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Multilateralism can help countries fight pandemic: EU, Asian leaders

Multilateralism can help countries
fight pandemic: EU, Asian leaders

dpa
Beijing
Asian and European leaders stressed the importance of multilateralism for combatting the Covid-19 pandemic and kick-starting economic recovery at the start of an online ASEM summit on Thursday.
“Multilateral cooperation, and a strong Europe-Asia relationship in particular, is crucial for our global recovery. Covid-19 has impacted every country and region of the world, and every aspect of our lives.
It shows how interconnected we are,” EU Council President Charles Michel said on Thursday.
The rotating host, Cambodian Prime Minister Hun Sen, also called for a strengthening of multilateralism to accelerate global growth.
European Commission President Ursula von der Leyen pointed to the strong trade relations and close ties between the two sides. “We can achieve so much if we work together.” The two-day deliberations, marking the group’s 25th anniversary, bring together 51 countries as well as top officials of the European Union and the Association of South-East Asian Nations (ASEAN).
It is the world’s second-largest gathering of international leaders, behind the UN General Assembly. Outgoing German Chancellor Angela Merkel is attending for the last time.
The contribution of “open and fair world trade” is crucial for global economic recovery, Merkel said, according to government spokesperson Steffen Seibert.
The German chancellor stressed the importance of Europe and Asia’s economic interdependence and cooperation as the foundations of prosperity.
In view of the changes in the world political situation since the founding of ASEM 25 years ago, it was important to “set new impulses,” she continued, adding that many global issues can only be solved together.
Multilateral institutions such as the World Trade Organization (WTO) must be strengthened again, according to the German leader. Merkel advocated “rules-based action” that would guarantee fairness and predictability and enable closer cooperation despite the differences between the ASEM states.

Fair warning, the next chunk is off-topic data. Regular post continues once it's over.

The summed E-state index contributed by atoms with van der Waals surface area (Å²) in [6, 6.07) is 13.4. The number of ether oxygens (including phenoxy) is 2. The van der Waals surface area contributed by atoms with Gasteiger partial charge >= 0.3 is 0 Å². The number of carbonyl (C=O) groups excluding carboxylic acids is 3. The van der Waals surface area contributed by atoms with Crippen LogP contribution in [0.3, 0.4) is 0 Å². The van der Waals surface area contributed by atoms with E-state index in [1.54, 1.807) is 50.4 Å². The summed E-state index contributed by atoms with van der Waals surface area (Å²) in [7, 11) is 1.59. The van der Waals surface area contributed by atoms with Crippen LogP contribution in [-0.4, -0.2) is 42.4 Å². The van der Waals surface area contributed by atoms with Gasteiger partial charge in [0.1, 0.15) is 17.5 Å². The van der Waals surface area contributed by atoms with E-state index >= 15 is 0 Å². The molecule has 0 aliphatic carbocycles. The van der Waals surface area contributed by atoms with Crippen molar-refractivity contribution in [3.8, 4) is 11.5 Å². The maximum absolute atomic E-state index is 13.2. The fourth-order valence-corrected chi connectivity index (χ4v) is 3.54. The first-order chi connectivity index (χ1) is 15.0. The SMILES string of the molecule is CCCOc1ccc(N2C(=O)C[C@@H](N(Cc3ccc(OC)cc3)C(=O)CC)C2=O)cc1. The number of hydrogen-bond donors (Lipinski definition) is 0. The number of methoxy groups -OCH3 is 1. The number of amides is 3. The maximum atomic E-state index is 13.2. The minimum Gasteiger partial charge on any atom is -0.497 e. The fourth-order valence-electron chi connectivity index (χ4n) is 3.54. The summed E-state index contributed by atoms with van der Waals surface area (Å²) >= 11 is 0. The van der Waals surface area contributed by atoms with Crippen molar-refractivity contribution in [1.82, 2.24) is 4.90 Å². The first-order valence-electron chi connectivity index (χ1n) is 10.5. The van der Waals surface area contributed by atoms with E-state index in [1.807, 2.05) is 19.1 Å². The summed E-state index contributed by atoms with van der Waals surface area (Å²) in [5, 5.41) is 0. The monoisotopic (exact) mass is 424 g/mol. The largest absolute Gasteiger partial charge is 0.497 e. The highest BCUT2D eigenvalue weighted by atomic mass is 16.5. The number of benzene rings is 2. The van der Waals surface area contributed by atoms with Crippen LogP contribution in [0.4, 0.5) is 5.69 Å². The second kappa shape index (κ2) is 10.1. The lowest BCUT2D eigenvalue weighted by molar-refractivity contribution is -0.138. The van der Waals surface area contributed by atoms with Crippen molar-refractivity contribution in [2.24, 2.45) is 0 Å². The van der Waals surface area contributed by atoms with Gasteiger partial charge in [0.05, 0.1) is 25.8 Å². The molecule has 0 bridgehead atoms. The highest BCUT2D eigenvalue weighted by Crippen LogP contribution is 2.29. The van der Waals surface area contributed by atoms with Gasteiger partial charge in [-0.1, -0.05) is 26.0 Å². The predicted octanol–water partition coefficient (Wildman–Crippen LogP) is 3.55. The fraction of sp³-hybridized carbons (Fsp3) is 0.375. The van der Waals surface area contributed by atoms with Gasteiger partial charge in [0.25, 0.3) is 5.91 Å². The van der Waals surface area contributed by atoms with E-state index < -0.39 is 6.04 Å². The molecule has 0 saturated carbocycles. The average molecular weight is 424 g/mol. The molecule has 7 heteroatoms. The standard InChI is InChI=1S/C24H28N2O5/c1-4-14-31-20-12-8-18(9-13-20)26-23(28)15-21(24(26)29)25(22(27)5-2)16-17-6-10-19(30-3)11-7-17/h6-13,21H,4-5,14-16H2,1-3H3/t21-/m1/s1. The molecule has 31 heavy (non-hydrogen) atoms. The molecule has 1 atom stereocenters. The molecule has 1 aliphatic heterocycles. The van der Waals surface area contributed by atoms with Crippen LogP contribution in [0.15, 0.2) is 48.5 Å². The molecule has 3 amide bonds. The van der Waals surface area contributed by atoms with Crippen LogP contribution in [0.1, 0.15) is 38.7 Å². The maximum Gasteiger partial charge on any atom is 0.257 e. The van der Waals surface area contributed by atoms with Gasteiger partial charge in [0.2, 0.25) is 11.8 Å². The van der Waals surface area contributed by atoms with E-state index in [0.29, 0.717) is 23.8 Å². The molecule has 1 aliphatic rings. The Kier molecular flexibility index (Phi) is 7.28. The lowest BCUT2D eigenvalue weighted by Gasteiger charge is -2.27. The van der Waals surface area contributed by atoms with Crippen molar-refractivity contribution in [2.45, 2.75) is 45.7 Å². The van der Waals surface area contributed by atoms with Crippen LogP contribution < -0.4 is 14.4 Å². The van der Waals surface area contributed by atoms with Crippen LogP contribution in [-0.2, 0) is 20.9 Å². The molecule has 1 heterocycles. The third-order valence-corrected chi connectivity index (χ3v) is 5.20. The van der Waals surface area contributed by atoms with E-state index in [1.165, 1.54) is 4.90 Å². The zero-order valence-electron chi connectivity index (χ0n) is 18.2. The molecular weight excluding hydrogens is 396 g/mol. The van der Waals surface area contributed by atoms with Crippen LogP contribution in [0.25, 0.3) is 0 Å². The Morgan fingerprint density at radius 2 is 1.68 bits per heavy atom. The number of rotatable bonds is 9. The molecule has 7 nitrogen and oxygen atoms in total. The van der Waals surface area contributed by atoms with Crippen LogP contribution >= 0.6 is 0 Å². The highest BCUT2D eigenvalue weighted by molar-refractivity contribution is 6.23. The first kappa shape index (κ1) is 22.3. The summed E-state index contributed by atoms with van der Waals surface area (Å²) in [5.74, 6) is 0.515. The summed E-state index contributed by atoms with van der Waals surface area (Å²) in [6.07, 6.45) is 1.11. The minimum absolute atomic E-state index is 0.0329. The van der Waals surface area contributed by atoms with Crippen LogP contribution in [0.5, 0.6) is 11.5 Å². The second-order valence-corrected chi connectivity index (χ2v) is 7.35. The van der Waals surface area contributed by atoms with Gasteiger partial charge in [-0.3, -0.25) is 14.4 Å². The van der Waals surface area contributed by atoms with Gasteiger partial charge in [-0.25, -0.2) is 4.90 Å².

Also attending are Slovenian Prime Minister Janez Jansa for the EU presidency and EU foreign affairs envoy Josep Borrell.
In a world where zero-sum mentalities and power plays between global heavyweights affect advances on anything from climate to technology, countries caught in the middle are increasingly frustrated by their perceived lack of agency,” Lizza Bomassi of the Carnegie think tank wrote in an analysis, adding that “the informality of ASEM allows it a level of flexibility that other, more structured, formal entities do not have.” The ASEM partners represent 55 per cent of world trade and 60 per cent of the world’s population.
The meeting is held every two years at leaders’ level, but had been postponed twice last year due to the coronavirus pandemic.
Myanmar’s military government is not attending. The junta had been informed that it could only send a “nonpolitical representative,” the Japanese news agency Kyodo reported.
ASEAN had already excluded the head of the military junta, General Min Aung Hlaing, from previous meetings because of his harsh actions after the coup in Myanmar. Myanmar is sending a technical team for observation, Kyodo reported.
In addition to the European Union’s 27 member states, Norway, Switzerland, Turkey and Britain are represented, along with countries such as Russia and India, Asian economic giants China, Japan and South Korea, as well as Australia and New Zealand.

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